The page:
Safer Internet Day exploded around the world demonstrating the interest in the issues of digital citizenship and cyberbullying, particularly in countries where 1:1 and Bring Your Own Device (BYOD) programs are proliferating.
Companies got involved, including Microsoft, who released a Digital Civility Index comparing online behaviour in 14 countries. They encouraged young people to take up their Digital Civility Challenge.
Whilst still collating the exact numbers involved the UK’s Safer Internet Day saw huge participation nationally and significant buy-in from schools, plus headline news in the media.
In New Zealand, Netsafe encouraged people to take part in Google’s web rangers #stopbullying balloon popping challenge:
- Step 1: Write something mean that has been said to you online on a balloon.
- Step 2: Video yourself hugging someone and pop the balloon between you.
- Step 3: Challenge three friends to do the same and share it online on Safer Internet Day using the hashtag #StopBullying.
New Zealand organisation Sticks and Stones also teamed up with Project ROCKIT and Plan International in Australia to host a woman’s workshop in Melbourne bringing youth from both countries together with representatives from Facebook to discuss deletable media. The event could be followed on Facebook.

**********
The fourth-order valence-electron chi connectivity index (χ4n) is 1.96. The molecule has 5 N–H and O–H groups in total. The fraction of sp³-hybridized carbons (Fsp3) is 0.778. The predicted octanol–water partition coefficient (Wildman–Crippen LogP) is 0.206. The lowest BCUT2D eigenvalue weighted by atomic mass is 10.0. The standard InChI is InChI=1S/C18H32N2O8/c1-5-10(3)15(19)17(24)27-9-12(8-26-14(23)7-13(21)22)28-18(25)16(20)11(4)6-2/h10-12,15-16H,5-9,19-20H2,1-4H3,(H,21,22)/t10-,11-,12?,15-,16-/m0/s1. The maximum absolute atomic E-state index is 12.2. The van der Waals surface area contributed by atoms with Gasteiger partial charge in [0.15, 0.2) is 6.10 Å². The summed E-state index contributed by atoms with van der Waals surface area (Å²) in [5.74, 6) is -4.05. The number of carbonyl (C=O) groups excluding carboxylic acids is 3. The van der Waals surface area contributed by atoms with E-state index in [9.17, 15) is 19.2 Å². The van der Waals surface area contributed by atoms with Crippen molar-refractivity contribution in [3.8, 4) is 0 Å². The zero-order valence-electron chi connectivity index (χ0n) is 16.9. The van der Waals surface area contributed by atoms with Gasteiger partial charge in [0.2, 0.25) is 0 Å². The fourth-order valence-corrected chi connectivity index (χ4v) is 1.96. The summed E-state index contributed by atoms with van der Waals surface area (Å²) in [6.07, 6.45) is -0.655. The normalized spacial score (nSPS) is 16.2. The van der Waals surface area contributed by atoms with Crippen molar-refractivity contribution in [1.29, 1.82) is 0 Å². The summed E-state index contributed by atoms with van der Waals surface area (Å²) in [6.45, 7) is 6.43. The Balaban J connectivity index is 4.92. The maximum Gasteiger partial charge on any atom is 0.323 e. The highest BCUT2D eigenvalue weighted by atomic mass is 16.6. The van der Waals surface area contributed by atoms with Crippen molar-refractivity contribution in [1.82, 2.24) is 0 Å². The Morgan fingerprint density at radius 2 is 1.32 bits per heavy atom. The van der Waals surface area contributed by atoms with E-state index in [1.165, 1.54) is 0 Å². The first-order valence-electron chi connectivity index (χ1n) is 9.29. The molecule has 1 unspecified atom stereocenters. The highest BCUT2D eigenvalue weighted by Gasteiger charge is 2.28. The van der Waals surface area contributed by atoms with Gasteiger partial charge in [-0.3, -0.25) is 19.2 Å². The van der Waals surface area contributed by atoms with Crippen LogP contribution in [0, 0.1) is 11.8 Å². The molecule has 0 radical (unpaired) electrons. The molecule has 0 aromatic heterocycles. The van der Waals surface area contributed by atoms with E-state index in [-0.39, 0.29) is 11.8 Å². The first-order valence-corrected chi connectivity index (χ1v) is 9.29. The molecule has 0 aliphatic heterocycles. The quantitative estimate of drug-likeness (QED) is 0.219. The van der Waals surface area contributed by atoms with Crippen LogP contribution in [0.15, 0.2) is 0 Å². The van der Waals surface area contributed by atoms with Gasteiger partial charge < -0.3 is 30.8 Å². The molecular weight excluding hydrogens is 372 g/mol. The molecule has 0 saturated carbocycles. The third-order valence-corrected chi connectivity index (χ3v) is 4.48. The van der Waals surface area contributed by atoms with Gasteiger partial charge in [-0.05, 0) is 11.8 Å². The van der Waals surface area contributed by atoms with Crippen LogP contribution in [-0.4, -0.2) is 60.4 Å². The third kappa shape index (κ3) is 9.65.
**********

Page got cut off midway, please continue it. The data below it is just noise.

In the USA, a Safer Internet day event was live streamed including a question time with social media industry leaders and youth representatives.
These are exactly the kinds of awareness-raising activities that Linewize endeavours to make possible for educators. Rather than discovering that all the online tools required to complete the activities are blocked, Linewize provides an internet access management system that permits students to access the social media tools but in an environment where the school has total visibility over what every student is doing.
To read more about how Linewize views the line between school and student responsibilities around BYOD, download our white paper: ‘BYOD Responsiblity in Schools’.